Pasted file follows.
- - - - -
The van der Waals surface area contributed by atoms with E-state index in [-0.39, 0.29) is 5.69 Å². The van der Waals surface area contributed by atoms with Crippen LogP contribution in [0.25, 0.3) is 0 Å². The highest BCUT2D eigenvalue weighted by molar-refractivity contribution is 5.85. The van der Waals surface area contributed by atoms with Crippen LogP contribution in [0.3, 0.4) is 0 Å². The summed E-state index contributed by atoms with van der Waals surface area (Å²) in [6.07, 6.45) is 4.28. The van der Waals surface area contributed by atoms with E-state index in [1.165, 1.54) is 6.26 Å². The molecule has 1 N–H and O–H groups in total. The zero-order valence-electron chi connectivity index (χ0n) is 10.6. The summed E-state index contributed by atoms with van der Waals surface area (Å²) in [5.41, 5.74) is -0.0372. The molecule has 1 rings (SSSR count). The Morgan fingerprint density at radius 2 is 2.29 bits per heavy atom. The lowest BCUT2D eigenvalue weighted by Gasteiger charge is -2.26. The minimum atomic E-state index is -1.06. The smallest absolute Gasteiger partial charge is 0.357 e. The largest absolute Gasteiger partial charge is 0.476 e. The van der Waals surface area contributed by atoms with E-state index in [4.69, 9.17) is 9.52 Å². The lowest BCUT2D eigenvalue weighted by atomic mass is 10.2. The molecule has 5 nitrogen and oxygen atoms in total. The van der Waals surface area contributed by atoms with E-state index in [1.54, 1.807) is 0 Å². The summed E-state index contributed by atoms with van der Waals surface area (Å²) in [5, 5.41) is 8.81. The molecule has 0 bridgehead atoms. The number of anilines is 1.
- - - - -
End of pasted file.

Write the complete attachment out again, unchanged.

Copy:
The van der Waals surface area contributed by atoms with E-state index in [-0.39, 0.29) is 5.69 Å². The van der Waals surface area contributed by atoms with Crippen LogP contribution in [0.25, 0.3) is 0 Å². The highest BCUT2D eigenvalue weighted by molar-refractivity contribution is 5.85. The van der Waals surface area contributed by atoms with Crippen LogP contribution in [0.3, 0.4) is 0 Å². The summed E-state index contributed by atoms with van der Waals surface area (Å²) in [6.07, 6.45) is 4.28. The van der Waals surface area contributed by atoms with E-state index in [1.165, 1.54) is 6.26 Å². The molecule has 1 N–H and O–H groups in total. The zero-order valence-electron chi connectivity index (χ0n) is 10.6. The summed E-state index contributed by atoms with van der Waals surface area (Å²) in [5.41, 5.74) is -0.0372. The molecule has 1 rings (SSSR count). The Morgan fingerprint density at radius 2 is 2.29 bits per heavy atom. The lowest BCUT2D eigenvalue weighted by Gasteiger charge is -2.26. The minimum atomic E-state index is -1.06. The smallest absolute Gasteiger partial charge is 0.357 e. The largest absolute Gasteiger partial charge is 0.476 e. The van der Waals surface area contributed by atoms with E-state index in [4.69, 9.17) is 9.52 Å². The lowest BCUT2D eigenvalue weighted by atomic mass is 10.2. The molecule has 5 nitrogen and oxygen atoms in total. The van der Waals surface area contributed by atoms with E-state index in [1.54, 1.807) is 0 Å². The summed E-state index contributed by atoms with van der Waals surface area (Å²) in [5, 5.41) is 8.81. The molecule has 0 bridgehead atoms. The number of anilines is 1.